Having acquired Activision Blizzard, one may think that Microsoft are done with adding game studios under their umbrella but that couldn't be further from the truth.
Microsoft is understood to be targeting more studios for acquisition following its surprise mammoth buyout of Activision Blizzard .
Three studios seem to stand out as prime candidates to join the Xbox family - Crystal Dynamics, IO Interactive and Avalanche Studios.
So, what do they have in common? Well, all three studios are currently working on exclusive games for Xbox, both announced and unannounced.
Crystal Dynamics are helping The Initiative with the development of Perfect Dark reboot, Avalanche Studios are working on Contraband , a co-op smuggler's paradise game set in the 1970s while IO Interactive are reportedly developing their biggest and most ambitious game yet in "Project Dragon" , which Jez Corden of Windows Central describes as an incredibly ambitious exclusive fantasy RPG .
You may argue that working on an exclusive game doesn't necessarily mean that Xbox are acquiring all these studios, which is true, but Microsoft are always on the lookout to add more studios and we have heard some rumblings that Crystal Dynamics, IO Interactive and Avalanche Studios are basically on a "trial" with their Xbox exclusives.
If all goes well and according to plan, which includes hitting key milestones on time, keeping the development on track and of course, delivering a great game, don't be surprised if these studios officially become part of Xbox in the next couple of years.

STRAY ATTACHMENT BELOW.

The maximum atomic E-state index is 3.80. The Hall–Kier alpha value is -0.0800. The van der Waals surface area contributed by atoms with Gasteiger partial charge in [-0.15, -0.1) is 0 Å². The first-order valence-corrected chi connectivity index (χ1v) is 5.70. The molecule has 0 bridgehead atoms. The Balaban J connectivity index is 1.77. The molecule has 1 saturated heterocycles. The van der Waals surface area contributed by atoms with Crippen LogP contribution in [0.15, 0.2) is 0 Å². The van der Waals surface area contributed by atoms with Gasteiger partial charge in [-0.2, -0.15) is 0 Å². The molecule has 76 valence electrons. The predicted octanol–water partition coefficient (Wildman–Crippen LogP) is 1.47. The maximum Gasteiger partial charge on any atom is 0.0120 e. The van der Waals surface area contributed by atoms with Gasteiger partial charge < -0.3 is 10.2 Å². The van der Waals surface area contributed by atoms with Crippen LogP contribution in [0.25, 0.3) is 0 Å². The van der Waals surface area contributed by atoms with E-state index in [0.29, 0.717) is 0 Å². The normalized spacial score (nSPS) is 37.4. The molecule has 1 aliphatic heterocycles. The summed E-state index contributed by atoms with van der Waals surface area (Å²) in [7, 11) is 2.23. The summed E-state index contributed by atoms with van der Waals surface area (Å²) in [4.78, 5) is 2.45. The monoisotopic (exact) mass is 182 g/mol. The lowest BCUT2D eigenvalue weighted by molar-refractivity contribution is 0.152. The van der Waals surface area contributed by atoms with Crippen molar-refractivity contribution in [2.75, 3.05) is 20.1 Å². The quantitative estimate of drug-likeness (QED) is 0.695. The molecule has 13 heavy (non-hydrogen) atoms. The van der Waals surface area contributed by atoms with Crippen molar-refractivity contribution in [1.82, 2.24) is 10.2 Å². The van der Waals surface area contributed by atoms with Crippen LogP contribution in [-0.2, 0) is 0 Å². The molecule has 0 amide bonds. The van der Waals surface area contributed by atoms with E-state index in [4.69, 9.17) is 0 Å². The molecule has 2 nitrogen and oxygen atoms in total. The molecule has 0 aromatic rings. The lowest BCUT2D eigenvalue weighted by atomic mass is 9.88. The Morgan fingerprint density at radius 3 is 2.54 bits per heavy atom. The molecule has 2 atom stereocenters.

Contraband and Perfect Dark seem to be a year or two away from the release which means Avalanche and Crystal Dynamics would probably be the first in line to join Xbox while Project Dragon is still far away so a potential acquisition of IO Interactive is expected to come several years from now.
As always with speculation and rumours, take them with a dose of scepticism until we get an official word from Microsoft.
Also, keep in mind that acquisition negotiations are a fragile thing, they can fall apart for even the tiniest reasons and a change of heart is always possible too so these three studios certainly are not a lock for Microsoft rather than potential targets for the next acquisition spree.
The $75 billion acquisition of Activision Blizzard itself is not a done deal - US and European regulators will still require to scrutinize its effect on consumers, which is why a date of 2023 has been set on the deal's conclusion by Microsoft themselves.